Black Friday has become a massive deal in recent years and on Bike Perfect we see a crazy amount of traffic around the Thanksgiving weekend. But how should you make the most of it or do we need to think about whether this bargain hunting frenzy is good for the long-term health of our local bike shops?
To be honest I hadn’t even heard of Black Friday a few years ago. Apparently, it’s been a thing in Philadelphia since the 1950s when the local police coined the name after trying to control a particularly busy shopping day just after the Thanksgiving holiday. It really started gaining momentum in the 1980s when the name was used to describe how shops were dropping prices to boost sales and take their accounts from the red (in debt) into the black (profitable). Then viral videos of people besieging shops and busting down doors in search of cheap TVs introduced this commercial craziness to the rest of the world and now the last part of November is cost-cutting carnage everywhere.
And for some shops, it really is a fantastic opportunity to shift a whole ton of surplus stock and turn the usual pre-Christmas slump into the busiest time of the year. They’re the ones who’ve been flooding my inbox with offers and swarming my feed on social media with headline price cuts begging me to buy now. The temptation to save some serious cash is hard to resist too, especially with everything - including bikes and kit - spiraling up in price recently.
And - cards on the table - it’s a really good time for us as you make maximum use of our team of experts. That’s why the guides and listings we create covering the Black Friday mountain bike deals, not just now but general deals pages all year round, are some of the most popular features on the site. And personally, I like to think that’s because, unlike a lot of sites, they’re based on the testing we do and the reviews we write. That way you can be sure you’re only spending money on the stuff worth buying, not the gear that’s being flogged off cheap because it's not worth having even at half price.
But maybe making sure you don’t get sucked into wasting money by buying rubbish or being seduced into isn’t the only thing to be thinking about. Maybe we need to talk about the full price of Black Friday in the broader context. Like we say some shops, generally the bigger ones who have the buying power to pull in more stock or can get better margins from suppliers in the first place, love the feeding frenzy. Not only does it boost cash flow on genuine bargains but it also helps them shift slow-moving stock. If they’re being sneaky with pricing in the run into the sales then the savings you’re getting might actually not be as good as they might look at first sight. Also once people are on their sites and making savings they’ll often be tempted to invest some of those savings getting other kit that isn’t at such a discount. Especially if adding to the basket unlocks other incentive bonuses like free delivery or an ‘extra percentage off if you spend over a certain amount’ offer.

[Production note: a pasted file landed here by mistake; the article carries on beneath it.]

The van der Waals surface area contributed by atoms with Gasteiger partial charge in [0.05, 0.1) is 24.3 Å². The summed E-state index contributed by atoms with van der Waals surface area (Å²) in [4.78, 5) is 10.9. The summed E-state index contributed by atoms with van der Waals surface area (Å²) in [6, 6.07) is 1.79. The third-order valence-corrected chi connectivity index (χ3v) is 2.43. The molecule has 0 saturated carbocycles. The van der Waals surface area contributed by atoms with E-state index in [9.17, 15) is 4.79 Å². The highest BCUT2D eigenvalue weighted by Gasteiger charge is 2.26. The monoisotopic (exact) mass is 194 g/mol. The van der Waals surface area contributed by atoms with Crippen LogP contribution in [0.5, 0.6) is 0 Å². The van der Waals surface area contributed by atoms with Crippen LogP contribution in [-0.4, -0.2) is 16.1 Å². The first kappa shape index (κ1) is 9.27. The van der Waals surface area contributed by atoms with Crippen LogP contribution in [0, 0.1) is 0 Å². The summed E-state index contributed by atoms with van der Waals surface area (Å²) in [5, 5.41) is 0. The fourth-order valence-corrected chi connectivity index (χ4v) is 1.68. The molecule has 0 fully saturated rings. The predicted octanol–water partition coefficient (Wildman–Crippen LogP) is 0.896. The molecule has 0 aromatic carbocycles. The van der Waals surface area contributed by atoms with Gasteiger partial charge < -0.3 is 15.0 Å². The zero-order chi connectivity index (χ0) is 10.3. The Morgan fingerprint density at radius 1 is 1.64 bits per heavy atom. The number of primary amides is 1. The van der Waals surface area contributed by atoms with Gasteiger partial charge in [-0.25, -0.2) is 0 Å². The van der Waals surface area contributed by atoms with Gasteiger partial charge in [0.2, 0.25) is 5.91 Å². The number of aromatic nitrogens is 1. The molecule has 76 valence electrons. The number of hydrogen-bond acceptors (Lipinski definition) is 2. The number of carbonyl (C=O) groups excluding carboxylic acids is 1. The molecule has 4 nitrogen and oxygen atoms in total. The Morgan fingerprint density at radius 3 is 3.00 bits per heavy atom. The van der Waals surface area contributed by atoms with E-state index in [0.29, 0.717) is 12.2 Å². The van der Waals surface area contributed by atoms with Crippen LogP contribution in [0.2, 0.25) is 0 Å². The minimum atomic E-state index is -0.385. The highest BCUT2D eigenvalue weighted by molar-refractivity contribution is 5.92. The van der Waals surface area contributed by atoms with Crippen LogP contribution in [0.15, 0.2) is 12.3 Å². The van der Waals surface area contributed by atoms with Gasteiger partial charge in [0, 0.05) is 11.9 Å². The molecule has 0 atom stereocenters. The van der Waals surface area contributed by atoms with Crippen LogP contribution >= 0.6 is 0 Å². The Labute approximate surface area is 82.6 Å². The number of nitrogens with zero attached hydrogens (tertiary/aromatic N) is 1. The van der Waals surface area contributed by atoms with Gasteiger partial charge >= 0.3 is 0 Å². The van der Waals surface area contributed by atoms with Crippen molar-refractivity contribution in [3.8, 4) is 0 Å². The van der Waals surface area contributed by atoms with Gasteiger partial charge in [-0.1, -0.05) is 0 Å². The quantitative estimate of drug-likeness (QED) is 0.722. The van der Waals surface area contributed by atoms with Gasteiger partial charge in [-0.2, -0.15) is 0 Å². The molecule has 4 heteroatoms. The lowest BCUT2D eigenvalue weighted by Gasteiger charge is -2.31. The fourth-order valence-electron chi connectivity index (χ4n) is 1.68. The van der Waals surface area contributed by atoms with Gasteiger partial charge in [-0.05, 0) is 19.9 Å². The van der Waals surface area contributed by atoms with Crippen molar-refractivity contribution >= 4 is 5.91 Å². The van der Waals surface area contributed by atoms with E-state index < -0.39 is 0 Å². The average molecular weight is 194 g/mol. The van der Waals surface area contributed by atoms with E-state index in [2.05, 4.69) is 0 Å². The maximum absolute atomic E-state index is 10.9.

The cost of Black Friday
There’s no doubt other shops don’t want to get sucked into throwing away vital profit margins but feel pressured to compete and join in with the discounting or face a total sales drought. Some just accept that they can’t compete, take the day off to go riding and hope they’re still in business when they can charge enough to make a profit again. And obviously, that’s their decision but if you look at who those shops and brands are, then they tend to be the smaller, local outfits who can’t pile up their shelves before November and don’t do enough business to get the best prices from suppliers. They’re also the ones who will be last on the list from suppliers when supplies are scarce like they are now. They probably don’t have the cash reserves to suck up lost profit or cope with customers deserting them in search of a discount. And while there’s some money to be had from fitting new kit you’ve bought elsewhere or making your unwise purchases work properly it’s not ideal.
And that’s where we need to start thinking about the real long-term effects of always looking for short-term savings. While it’s been a good time for bike shops recently, we’re already starting to see things slow down slightly and if everyone jumps on the Black Friday bandwagon more and more of these local shops are going to suffer. The local shops who can help us with a last-minute ride-saving fix or the experience to sort an issue, by having the vital tool that’s too expensive for you to buy or the knowledge to point you towards the bike or kit that’ll suit you best. The local shops that’ll appreciate your trade and look after you in return, whether that’s as a hub for riding groups, supporting neighborhood biking initiatives or just fitting that thing you bought from them for free. Which incidentally might end up being cheaper and a lot less problem-prone than getting the wrong thing off the internet and being charged for several hours sorting it out.
Or to put it another way, while distant shops with the biggest discount will always be part of the shopping landscape if we choose them all the time it’s really going to be a Black Friday if there’s no local bike shop that can sort your bike out or sell you what you need if you have a problem before your weekend ride.